Love Beyond Reach(4)

By: Bethany Claire

Laurel looked self-consciously down at herself as she tried to make sense of their wide, questioning eyes.

“No. Everything is covered as far as I can tell. Maybe they recognized you.”

Laurel laughed and continued to move down the long hallway toward the last room at its end.

“Did you see how small that child was? There is no way he knows who I am. If his parents let him read one of my books at his age, then God help him. No, it definitely wasn’t that. Maybe they were staring at you, and I just mistook the direction of the boy’s gaze.”

“Because I’m black? Come on, Laurel. Surely you think better of them than that.”

Laurel couldn’t tell if he was joking, but it wouldn’t surprise her if he wasn’t. Marcus had so many wonderful qualities. While his humility was to be admired, it drove her crazy just how incapable he seemed of recognizing his own attractiveness.

“No, Marcus. I most definitely didn’t think they were staring at you because you are black. Perhaps they were staring at you because the only other human I’ve seen with your shape is the guy who plays Captain America.”

Marcus huffed and stepped into the room to their right.

“I can already predict what you are going to say about this room.”

Laurel remained just outside the doorway as she awaited his prediction.

“Oh yeah? What’s that?”

“You are going to say that out of all the castles and all the rooms you’ve seen, this is by far your favorite.”

She knew he teased her. Regardless, he was bound to be wrong. The room that lay ahead of her couldn’t possibly beat the tower room they’d seen in the castle two days before.

“Let’s just see about that, shall we?”

Determined to come up with a reaction opposite of what Marcus expected, Laurel stepped inside, looked around, and found herself completely unable to do so.

The room was perfect in every way. The things she loved most in all the world lined three of the four walls—books.

“It drives me crazy when you’re right. This beats the tower.”

“I knew you were going to say that. I knew it even before I stepped inside. I read about it in the guidebook and knew you’d love it. I can see by the happy, glazed expression on your face that you’ll be in here a while. I think I’ll go explore the dungeon while you do so. I’ll come back for you in a bit.”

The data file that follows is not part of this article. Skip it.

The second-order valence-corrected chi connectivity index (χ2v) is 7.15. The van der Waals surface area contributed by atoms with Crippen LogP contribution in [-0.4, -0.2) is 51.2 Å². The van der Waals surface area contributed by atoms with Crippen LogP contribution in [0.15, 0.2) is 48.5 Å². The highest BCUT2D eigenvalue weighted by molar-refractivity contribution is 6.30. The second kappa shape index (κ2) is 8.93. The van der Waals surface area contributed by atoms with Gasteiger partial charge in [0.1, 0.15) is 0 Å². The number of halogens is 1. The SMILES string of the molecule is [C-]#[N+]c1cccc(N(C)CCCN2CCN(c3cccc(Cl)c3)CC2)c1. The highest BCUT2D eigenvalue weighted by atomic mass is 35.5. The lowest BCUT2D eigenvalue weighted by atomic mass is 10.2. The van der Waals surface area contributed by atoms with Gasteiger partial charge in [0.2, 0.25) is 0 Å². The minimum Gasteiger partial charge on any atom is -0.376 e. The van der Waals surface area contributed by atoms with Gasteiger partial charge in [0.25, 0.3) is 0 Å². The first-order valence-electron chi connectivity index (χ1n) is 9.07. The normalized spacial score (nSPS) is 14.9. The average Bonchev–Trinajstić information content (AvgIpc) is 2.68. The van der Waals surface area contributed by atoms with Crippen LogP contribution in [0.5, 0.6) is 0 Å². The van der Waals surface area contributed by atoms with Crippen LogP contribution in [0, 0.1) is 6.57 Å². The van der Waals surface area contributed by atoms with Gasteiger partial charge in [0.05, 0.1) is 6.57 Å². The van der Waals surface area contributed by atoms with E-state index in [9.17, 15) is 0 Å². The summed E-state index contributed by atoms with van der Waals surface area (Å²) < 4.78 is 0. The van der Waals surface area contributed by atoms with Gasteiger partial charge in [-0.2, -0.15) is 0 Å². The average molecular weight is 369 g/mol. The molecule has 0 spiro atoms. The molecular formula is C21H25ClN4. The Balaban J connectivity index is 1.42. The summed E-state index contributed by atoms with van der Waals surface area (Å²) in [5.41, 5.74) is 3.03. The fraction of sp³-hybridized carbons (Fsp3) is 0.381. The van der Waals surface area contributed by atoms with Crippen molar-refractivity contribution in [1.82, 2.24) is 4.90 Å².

Marcus nudged her playfully before leaving her alone in the room. Once he was gone, she inhaled deeply and smiled. The smell of books gave her the same kind of energy coffee did for some. She thrived off them, lived in them, made her living from them. In a room full of books, she felt at home.

She knew that the books lining the shelves didn’t quite fit the historical nature of the castle—the bindings and covers were enough to tell her that none could be more than a hundred years old. Still, that knowledge did not reduce her love for what surrounded her now.

She moved to the far wall and slowly trailed her fingers along the spines moving row after row, bottom to top. It was a game she often played in libraries—letting her fingers trail the spines of many books until she felt something draw her to one in particular. As her fingers moved, she glanced to her left and took notice of a lone book sitting on a side table. Her fingers moved toward it instinctively.

She only resisted sitting on the old piece of furniture for a few seconds. As she picked up the book, she sank into the soft, empty chair, eager to read.

The chair was old and for a moment she feared it would collapse underneath her, but as she settled in more fully, it seemed to wrap her up in a way that invited her to do nothing more than read.

Marcus would occupy himself for ages while exploring the castle grounds. It wouldn’t hurt anyone for her to take a moment to herself.

She opened the book gently. While it surprised her to see that the words were in English, it was the handwritten note inside that piqued her interest in a way nothing else ever had.

To whomever finds this book, you should know that it was meant just for you. Tuck it away in your bag, hide it beneath your shirt, but whatever you do, do not return it to the place it rested before. For many would read the pages contained within and dismiss my every memory and word as nothing more than fiction. But you, my first and last reader, will read these words and hear the truth in them.